Review by Matt Paprocki



Graphics: 4

Sound: 1

Gameplay: 2

Overall: 2


Someday, there will be a book on store shelves called "When Fighting Games go Bad." It will have pictures and information of all the famous fighting games that were hyped by the video game media, yet failed to deliver. This, while being entertaining, is also depressing. The very thought that enough terrible fighters exist to fill a book is remarkable, and Brutal would be close to the front.

This is one of those games that got away somehow, appearing on an absurd number of consoles, most of which didn't even bother to upgrade it. It's a sloppy, shoddy, and all-around disaster. In fact, there are times where you even have to question if this game has been finished.

At its default setting, the game is unplayable. It's too fast to even comprehend quickly enough what you're doing. Slowing it down is a necessity, though you'll need to traverse a needlessly complicated menu system that takes a few seconds to pull up a graphic just to say yes or no. Then, once you've found the right speed setting, you realize it really is that bad.

Part of the problem is that this is as wildly an inconsistent game as you'll find. The animation is at times brilliant; the next second it's cut to one frame. The AI is all over the place, varying from fight to fight. Don't believe for one second that playing on the easiest level will be a quick ride.

This game is ridiculous, pulling off absurd corner traps that should be impossible if this game was programmed correctly. You simply have to stare in awe as you're beaten down by a special whirlwind kick that should have a delay in between strikes. The first few fights don't even allow special moves on your end. You need to earn them and write down passwords to keep them. This is passed off as a "feature."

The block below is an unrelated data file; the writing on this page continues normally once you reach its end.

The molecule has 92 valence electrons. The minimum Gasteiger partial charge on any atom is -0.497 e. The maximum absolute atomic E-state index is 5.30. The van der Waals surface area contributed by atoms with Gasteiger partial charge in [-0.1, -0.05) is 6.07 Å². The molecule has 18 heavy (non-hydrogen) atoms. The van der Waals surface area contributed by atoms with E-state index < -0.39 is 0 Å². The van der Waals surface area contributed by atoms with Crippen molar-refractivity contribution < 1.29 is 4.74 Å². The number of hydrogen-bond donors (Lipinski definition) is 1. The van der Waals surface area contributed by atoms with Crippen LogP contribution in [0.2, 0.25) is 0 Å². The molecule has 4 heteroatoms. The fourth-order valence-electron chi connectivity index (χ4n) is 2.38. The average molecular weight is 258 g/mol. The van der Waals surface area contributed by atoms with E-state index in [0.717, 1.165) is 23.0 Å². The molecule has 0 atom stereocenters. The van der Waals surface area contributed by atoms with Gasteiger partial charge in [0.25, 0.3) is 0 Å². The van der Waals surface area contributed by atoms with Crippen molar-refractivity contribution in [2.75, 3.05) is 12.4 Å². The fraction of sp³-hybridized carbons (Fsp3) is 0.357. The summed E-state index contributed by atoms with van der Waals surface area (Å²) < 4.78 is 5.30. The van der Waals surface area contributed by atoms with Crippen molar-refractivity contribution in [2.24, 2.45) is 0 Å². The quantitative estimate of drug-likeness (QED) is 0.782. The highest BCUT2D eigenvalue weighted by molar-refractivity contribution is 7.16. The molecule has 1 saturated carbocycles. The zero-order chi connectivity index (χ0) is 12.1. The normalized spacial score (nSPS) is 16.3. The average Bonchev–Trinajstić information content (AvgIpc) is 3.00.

The screen also scrolls with the person moving against the edges of the screen. In other words, if your opponent is moving to retreat, the screen goes with him. In a hectic battle, this is completely disorienting and pulling of combos without being cheap (though against the AI, anything goes) is impossible. Hit detection is also spotty. It seems this cart is programmed with some random code to determine if your blow is going to land or not.

There is one unique feature here and that's the Battle mode. You pick a few fighters and battle it out to take over the most spots in this small board game-like experience. It's a nice idea wrapped around a sadly beaten fighting game.

Sprites here are small, yet well detailed. Character designs are not very original, and could come from any failed cartoon series. The backgrounds feature gorgeous settings, but foreground objects can (and will) completely obscure the fighters. Certain stages make it impossible to figure out what's going on.

There's little indication that you've hit someone in the sound department. This is a meager package. It barely has enough going for it to consider it as audio. Some of the music provides catchy themes to fight with, but without that satisfying "thud" of mutant animals wailing on each other, it seems wasted. Voices are absent, and don't try the argument that they're animals. If the Ninja Turtles can learn karate and talk, so can the cast here.

This game would appear on five consoles before gamers stopped buying it. That, or Gametek began to feel guilt for putting this out there. They might have learned a thing or two about Karma too. Whatever happened, we'll never know. At least the plague stopped here.


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Last updated: Friday, July 01, 2005 12:51 PM